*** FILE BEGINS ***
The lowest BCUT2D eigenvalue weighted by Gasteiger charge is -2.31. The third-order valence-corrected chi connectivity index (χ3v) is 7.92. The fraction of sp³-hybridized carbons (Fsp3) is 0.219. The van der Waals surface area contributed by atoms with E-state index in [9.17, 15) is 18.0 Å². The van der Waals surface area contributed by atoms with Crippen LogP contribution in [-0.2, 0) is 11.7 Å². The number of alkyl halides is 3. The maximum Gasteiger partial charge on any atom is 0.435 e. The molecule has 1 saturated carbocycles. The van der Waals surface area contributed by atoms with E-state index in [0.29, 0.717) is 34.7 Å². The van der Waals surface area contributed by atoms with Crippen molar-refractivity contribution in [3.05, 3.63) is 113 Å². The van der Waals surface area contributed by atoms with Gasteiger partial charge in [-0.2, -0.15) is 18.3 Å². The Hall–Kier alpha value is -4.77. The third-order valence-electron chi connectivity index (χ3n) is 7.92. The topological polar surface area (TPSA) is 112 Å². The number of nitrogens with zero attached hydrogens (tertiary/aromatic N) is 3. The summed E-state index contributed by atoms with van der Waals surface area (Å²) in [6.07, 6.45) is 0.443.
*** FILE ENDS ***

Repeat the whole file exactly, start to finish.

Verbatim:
The lowest BCUT2D eigenvalue weighted by Gasteiger charge is -2.31. The third-order valence-corrected chi connectivity index (χ3v) is 7.92. The fraction of sp³-hybridized carbons (Fsp3) is 0.219. The van der Waals surface area contributed by atoms with E-state index in [9.17, 15) is 18.0 Å². The van der Waals surface area contributed by atoms with Crippen LogP contribution in [-0.2, 0) is 11.7 Å². The number of alkyl halides is 3. The maximum Gasteiger partial charge on any atom is 0.435 e. The molecule has 1 saturated carbocycles. The van der Waals surface area contributed by atoms with E-state index in [0.29, 0.717) is 34.7 Å². The van der Waals surface area contributed by atoms with Crippen molar-refractivity contribution in [3.05, 3.63) is 113 Å². The van der Waals surface area contributed by atoms with Gasteiger partial charge in [-0.2, -0.15) is 18.3 Å². The Hall–Kier alpha value is -4.77. The third-order valence-electron chi connectivity index (χ3n) is 7.92. The topological polar surface area (TPSA) is 112 Å². The number of nitrogens with zero attached hydrogens (tertiary/aromatic N) is 3. The summed E-state index contributed by atoms with van der Waals surface area (Å²) in [6.07, 6.45) is 0.443.